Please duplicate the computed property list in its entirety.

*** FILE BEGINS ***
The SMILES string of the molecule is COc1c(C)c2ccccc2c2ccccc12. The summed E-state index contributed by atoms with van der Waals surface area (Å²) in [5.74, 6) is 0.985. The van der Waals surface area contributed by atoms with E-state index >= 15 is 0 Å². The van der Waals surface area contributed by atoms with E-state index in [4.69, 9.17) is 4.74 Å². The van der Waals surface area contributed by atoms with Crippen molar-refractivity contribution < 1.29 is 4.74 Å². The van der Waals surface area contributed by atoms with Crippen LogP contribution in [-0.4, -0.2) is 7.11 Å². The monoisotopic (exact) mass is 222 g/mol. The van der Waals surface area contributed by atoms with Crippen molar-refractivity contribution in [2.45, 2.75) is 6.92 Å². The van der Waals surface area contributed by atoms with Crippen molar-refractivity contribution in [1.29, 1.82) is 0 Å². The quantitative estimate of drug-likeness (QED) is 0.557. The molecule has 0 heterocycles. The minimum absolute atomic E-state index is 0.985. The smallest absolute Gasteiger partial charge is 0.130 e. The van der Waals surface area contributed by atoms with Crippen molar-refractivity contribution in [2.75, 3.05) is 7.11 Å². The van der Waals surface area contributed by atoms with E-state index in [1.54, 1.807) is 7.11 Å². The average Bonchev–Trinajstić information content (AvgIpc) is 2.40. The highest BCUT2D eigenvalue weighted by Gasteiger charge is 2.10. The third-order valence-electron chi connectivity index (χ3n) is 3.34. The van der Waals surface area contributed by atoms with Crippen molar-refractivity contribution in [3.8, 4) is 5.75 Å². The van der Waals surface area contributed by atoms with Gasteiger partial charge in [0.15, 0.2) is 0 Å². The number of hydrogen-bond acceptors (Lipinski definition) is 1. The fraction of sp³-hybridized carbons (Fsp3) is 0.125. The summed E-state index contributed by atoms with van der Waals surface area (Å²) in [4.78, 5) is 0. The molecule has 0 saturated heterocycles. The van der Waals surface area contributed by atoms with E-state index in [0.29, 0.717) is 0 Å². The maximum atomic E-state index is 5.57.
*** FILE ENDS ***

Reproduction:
The SMILES string of the molecule is COc1c(C)c2ccccc2c2ccccc12. The summed E-state index contributed by atoms with van der Waals surface area (Å²) in [5.74, 6) is 0.985. The van der Waals surface area contributed by atoms with E-state index >= 15 is 0 Å². The van der Waals surface area contributed by atoms with E-state index in [4.69, 9.17) is 4.74 Å². The van der Waals surface area contributed by atoms with Crippen molar-refractivity contribution < 1.29 is 4.74 Å². The van der Waals surface area contributed by atoms with Crippen LogP contribution in [-0.4, -0.2) is 7.11 Å². The monoisotopic (exact) mass is 222 g/mol. The van der Waals surface area contributed by atoms with Crippen molar-refractivity contribution in [2.45, 2.75) is 6.92 Å². The van der Waals surface area contributed by atoms with Crippen molar-refractivity contribution in [1.29, 1.82) is 0 Å². The quantitative estimate of drug-likeness (QED) is 0.557. The molecule has 0 heterocycles. The minimum absolute atomic E-state index is 0.985. The smallest absolute Gasteiger partial charge is 0.130 e. The van der Waals surface area contributed by atoms with Crippen molar-refractivity contribution in [2.75, 3.05) is 7.11 Å². The van der Waals surface area contributed by atoms with E-state index in [1.54, 1.807) is 7.11 Å². The average Bonchev–Trinajstić information content (AvgIpc) is 2.40. The highest BCUT2D eigenvalue weighted by Gasteiger charge is 2.10. The third-order valence-electron chi connectivity index (χ3n) is 3.34. The van der Waals surface area contributed by atoms with Crippen molar-refractivity contribution in [3.8, 4) is 5.75 Å². The van der Waals surface area contributed by atoms with Gasteiger partial charge in [0.15, 0.2) is 0 Å². The number of hydrogen-bond acceptors (Lipinski definition) is 1. The fraction of sp³-hybridized carbons (Fsp3) is 0.125. The summed E-state index contributed by atoms with van der Waals surface area (Å²) in [4.78, 5) is 0. The molecule has 0 saturated heterocycles. The van der Waals surface area contributed by atoms with E-state index in [0.29, 0.717) is 0 Å². The maximum atomic E-state index is 5.57.